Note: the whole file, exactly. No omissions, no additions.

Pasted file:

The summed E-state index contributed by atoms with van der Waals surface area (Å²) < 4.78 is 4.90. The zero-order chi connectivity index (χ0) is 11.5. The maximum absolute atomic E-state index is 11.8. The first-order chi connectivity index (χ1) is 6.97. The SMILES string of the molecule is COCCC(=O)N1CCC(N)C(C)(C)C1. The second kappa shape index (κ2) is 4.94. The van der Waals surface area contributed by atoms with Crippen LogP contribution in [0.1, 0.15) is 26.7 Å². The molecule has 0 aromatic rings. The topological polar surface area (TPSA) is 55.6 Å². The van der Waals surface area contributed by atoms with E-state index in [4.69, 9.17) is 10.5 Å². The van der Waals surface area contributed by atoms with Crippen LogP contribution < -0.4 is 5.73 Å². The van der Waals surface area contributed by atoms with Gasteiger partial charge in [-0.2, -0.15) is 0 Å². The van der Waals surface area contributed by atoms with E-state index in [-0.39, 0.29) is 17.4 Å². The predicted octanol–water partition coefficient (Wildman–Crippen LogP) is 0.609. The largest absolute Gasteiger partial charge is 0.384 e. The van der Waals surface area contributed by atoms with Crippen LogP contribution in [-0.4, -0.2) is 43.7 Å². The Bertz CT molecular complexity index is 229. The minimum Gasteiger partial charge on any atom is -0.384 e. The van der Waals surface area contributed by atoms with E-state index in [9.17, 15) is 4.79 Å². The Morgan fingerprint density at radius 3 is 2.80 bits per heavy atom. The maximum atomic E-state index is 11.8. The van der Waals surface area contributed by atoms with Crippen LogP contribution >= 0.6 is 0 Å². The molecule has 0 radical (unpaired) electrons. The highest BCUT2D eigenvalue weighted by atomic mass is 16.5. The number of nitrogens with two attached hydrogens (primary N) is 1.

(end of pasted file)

The summed E-state index contributed by atoms with van der Waals surface area (Å²) < 4.78 is 4.90. The zero-order chi connectivity index (χ0) is 11.5. The maximum absolute atomic E-state index is 11.8. The first-order chi connectivity index (χ1) is 6.97. The SMILES string of the molecule is COCCC(=O)N1CCC(N)C(C)(C)C1. The second kappa shape index (κ2) is 4.94. The van der Waals surface area contributed by atoms with Crippen LogP contribution in [0.1, 0.15) is 26.7 Å². The molecule has 0 aromatic rings. The topological polar surface area (TPSA) is 55.6 Å². The van der Waals surface area contributed by atoms with E-state index in [4.69, 9.17) is 10.5 Å². The van der Waals surface area contributed by atoms with Crippen LogP contribution < -0.4 is 5.73 Å². The van der Waals surface area contributed by atoms with Gasteiger partial charge in [-0.2, -0.15) is 0 Å². The van der Waals surface area contributed by atoms with E-state index in [-0.39, 0.29) is 17.4 Å². The predicted octanol–water partition coefficient (Wildman–Crippen LogP) is 0.609. The largest absolute Gasteiger partial charge is 0.384 e. The van der Waals surface area contributed by atoms with Crippen LogP contribution in [-0.4, -0.2) is 43.7 Å². The Bertz CT molecular complexity index is 229. The minimum Gasteiger partial charge on any atom is -0.384 e. The van der Waals surface area contributed by atoms with E-state index in [9.17, 15) is 4.79 Å². The Morgan fingerprint density at radius 3 is 2.80 bits per heavy atom. The maximum atomic E-state index is 11.8. The van der Waals surface area contributed by atoms with Crippen LogP contribution >= 0.6 is 0 Å². The molecule has 0 radical (unpaired) electrons. The highest BCUT2D eigenvalue weighted by atomic mass is 16.5. The number of nitrogens with two attached hydrogens (primary N) is 1.